VCU SOE faculty make an impact in the Richmond Teachers for Social Justice

After a year of teaching social studies and English in the Dominican Republic and five years in New York City’s Dominican neighborhood, Hillary Parkhouse wanted to make an impact on the urban city schools in Richmond, VA. To do that, Parkhouse, assistant professor in the VCU School of Education Teaching and Learning department, joined the Richmond Teachers for Social Justice Group (RVA TSJ) soon after moving to Richmond in 2016.

“RVA TSJ supports teachers' efforts to ensure that schools are welcoming and safe places for all students, regardless of race, ethnicity, class, gender, sexual orientation, or immigration history,” says Parkhouse.

The RVA TSJ was founded in 2010 by Jesse Senechal and Kurt Stemhagen, both faculty members in the VCU SOE. Senechal, who also has a background in urban education from Chicago Public Schools, noticed no one was addressing these issues in Richmond.

“We [Senechal and Stemhagen] wanted to pull together a community of teachers and and other professionals at VCU who were interested in issues of social justice in schools,” said Senechal.

The RVA TSJ mission is to support teachers in any way they can with issues of social justice facing their schools and students, including, developing curricula that address issues of social justice.

“The hope is that teachers across the country will take a portion of their instructional time to teach a lesson on the importance of public education,” says Parkhouse.

The organization has initiated monthly national teach-ins and their website. includes lesson plans and other helpful classroom resources. In addition, the organization fundraises for public schools with events like LOVE Public Schools Concert to promote public education.

One of the RVA TSJ projects is raising awareness of the importance of public education for a healthy democratic society. The group also advocates for better funding of local schools and more just disciplinary processes.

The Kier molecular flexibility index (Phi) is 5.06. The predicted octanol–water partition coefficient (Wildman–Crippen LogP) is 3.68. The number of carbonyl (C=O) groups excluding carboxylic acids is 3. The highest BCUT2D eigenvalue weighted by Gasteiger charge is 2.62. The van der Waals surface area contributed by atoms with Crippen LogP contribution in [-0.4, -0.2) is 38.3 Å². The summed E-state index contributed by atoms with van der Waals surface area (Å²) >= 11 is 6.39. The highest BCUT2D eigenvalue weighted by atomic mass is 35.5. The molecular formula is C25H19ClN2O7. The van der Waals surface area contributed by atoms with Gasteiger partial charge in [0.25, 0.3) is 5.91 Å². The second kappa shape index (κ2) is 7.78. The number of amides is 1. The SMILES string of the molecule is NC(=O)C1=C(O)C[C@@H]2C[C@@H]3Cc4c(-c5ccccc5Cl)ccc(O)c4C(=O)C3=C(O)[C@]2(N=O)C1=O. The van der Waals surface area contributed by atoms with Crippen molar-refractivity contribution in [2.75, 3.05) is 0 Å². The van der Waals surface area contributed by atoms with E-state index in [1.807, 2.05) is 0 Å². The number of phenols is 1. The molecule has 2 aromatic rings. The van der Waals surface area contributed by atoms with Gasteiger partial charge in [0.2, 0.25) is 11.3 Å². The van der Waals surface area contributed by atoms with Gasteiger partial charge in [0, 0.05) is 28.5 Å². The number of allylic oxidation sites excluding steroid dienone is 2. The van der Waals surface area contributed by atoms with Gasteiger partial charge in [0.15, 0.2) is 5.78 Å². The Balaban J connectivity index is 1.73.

“We want to get teachers’ voices heard in debates regarding school policies,” said Senechal as he described the resources RVA TSJ provides for local teachers.“Teachers have an important perspective that is often overlooked.”

“Our work is more critically important than ever due to the current political climate in which support for traditional public schools is being displaced by private and charter school interests” added Parkhouse.

RVA TSJ events have entailed discussions on the value or misuse of standardized testing in Virginia public schools and interviews collecting an oral history of how high stakes testing affects real people.

A recent concern was voiced during a monthly panel meeting last December, when local Richmond teachers expressed their worry for their undocumented immigrant students in light of the current political climate.

In response, on March 18th, RVA TSJ and PLUMAS at VCU held a UndocuALLY Training for teachers. The training provided information for K-12 educators about supporting undocumented immigrant students and their families.

PLUMAS is a student organization of Latinx students and allies who work towards enacting social action for the rights of Latinxs in the US.

The first training was so successful they are hosting another one on April 22nd from 10-12pm.

They are still accepting teacher registration here.